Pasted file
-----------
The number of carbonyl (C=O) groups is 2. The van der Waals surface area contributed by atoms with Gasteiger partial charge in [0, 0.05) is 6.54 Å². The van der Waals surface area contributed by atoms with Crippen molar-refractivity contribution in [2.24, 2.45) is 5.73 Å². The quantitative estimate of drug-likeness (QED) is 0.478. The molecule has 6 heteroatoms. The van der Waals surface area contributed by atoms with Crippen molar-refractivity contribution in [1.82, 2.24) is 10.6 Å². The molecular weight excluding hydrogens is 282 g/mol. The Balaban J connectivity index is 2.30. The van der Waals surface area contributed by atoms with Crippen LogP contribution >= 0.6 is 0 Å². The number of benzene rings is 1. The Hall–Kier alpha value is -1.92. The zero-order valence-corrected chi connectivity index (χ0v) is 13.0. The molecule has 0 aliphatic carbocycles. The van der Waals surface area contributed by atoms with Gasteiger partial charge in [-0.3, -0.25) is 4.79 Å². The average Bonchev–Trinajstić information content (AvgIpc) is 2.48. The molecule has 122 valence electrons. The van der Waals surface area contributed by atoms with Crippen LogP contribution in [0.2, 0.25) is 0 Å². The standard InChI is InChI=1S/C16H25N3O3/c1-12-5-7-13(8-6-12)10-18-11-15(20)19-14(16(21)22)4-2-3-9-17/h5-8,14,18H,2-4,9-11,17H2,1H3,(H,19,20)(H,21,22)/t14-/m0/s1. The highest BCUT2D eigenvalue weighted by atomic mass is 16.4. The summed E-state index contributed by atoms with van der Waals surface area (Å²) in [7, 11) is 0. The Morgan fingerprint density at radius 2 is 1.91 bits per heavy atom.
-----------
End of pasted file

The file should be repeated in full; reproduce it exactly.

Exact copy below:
The number of carbonyl (C=O) groups is 2. The van der Waals surface area contributed by atoms with Gasteiger partial charge in [0, 0.05) is 6.54 Å². The van der Waals surface area contributed by atoms with Crippen molar-refractivity contribution in [2.24, 2.45) is 5.73 Å². The quantitative estimate of drug-likeness (QED) is 0.478. The molecule has 6 heteroatoms. The van der Waals surface area contributed by atoms with Crippen molar-refractivity contribution in [1.82, 2.24) is 10.6 Å². The molecular weight excluding hydrogens is 282 g/mol. The Balaban J connectivity index is 2.30. The van der Waals surface area contributed by atoms with Crippen LogP contribution >= 0.6 is 0 Å². The number of benzene rings is 1. The Hall–Kier alpha value is -1.92. The zero-order valence-corrected chi connectivity index (χ0v) is 13.0. The molecule has 0 aliphatic carbocycles. The van der Waals surface area contributed by atoms with Gasteiger partial charge in [-0.3, -0.25) is 4.79 Å². The average Bonchev–Trinajstić information content (AvgIpc) is 2.48. The molecule has 122 valence electrons. The van der Waals surface area contributed by atoms with Crippen LogP contribution in [0.2, 0.25) is 0 Å². The standard InChI is InChI=1S/C16H25N3O3/c1-12-5-7-13(8-6-12)10-18-11-15(20)19-14(16(21)22)4-2-3-9-17/h5-8,14,18H,2-4,9-11,17H2,1H3,(H,19,20)(H,21,22)/t14-/m0/s1. The highest BCUT2D eigenvalue weighted by atomic mass is 16.4. The summed E-state index contributed by atoms with van der Waals surface area (Å²) in [7, 11) is 0. The Morgan fingerprint density at radius 2 is 1.91 bits per heavy atom.